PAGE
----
Listing Daryl K and Dries van Noten as two of her favorite designers, Gyllenhaal muses, “I feel a little differently lately about what’s appealing to me in terms of clothes. As I’m getting older, I’m finding different things sexy.” She tucks an errant curl of hair behind her ear, continuing: “Aging is actually a real pleasure for me. I look at someone like Julianne Moore, who is such a foxy woman –she’s so amazing– she’s a mom, she’s talented, and really powerful. I find that incredibly inspiring.”
Her swordfish lunch plate picked clean, Gyllenhaal reaches into her handbag for her phone, then asks the time (“My cats knocked my phone off my bedside table yesterday, and I think they broke the battery or something”). She’s got to get a move-on: there’s still a dress to pick, hair and make-up to be done for tonight’s premiere. She’s invited her mother and some friends over to have pre-show cocktails, and wants to make sure they have time to relax. “I’m so glad my mom’s coming,” she says. “We used to fight like crazy, but we’re really close now. It’ll be fun. She’s all excited: She’s got a cute little outfit to wear. But my parents always cry when they watch my movies. I don’t like to sit next to them!”
It’s been difficult for her to see her family as much as she’d like lately (“I haven’t seen Jake in a month,” she laments), but she tries her best to keep her close ones close. “It got really hard for Peter and me at a certain point. When I was doing all those films in a row, Peter was also working, so we would only see each other every two or three weeks, which was kind of nice because it was really intense and romantic every time we saw each other. We did that for a little too long this year, but it really made us strong.”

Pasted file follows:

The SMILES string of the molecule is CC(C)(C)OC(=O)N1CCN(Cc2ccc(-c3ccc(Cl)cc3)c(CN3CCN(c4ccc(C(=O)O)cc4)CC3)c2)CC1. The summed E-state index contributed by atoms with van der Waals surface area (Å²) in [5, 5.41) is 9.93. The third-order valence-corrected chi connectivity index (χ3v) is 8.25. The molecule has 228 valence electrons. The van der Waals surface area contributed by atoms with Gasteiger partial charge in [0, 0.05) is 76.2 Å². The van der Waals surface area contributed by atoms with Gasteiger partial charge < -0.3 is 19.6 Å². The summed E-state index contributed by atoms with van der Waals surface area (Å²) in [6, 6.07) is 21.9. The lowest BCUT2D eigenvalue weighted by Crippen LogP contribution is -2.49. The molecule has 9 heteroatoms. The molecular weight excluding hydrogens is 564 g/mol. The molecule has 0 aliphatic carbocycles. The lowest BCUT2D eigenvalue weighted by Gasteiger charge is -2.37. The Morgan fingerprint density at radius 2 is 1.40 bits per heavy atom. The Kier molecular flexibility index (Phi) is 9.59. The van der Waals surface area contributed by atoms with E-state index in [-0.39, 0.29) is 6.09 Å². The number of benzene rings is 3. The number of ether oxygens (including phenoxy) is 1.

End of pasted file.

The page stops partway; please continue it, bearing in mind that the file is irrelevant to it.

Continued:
Next week, she and Sarsgaard are taking a much-needed vacation to Nepal – and then, no doubt, on-a-roll Gyllenhaal will be back to work. “I was home alone one night recently,” she says, just before getting up to go, “sitting on the couch with my cats, flipping through the channels and I came across a show that was playing clips from Meryl Streep’s career. It was really astonishing.” The actress pauses for a beat, and then, with a smile that is simultaneously wistful, modest, and determined, adds: ”I was thinking, Well, she’s a little older than me. I’ve still got time.”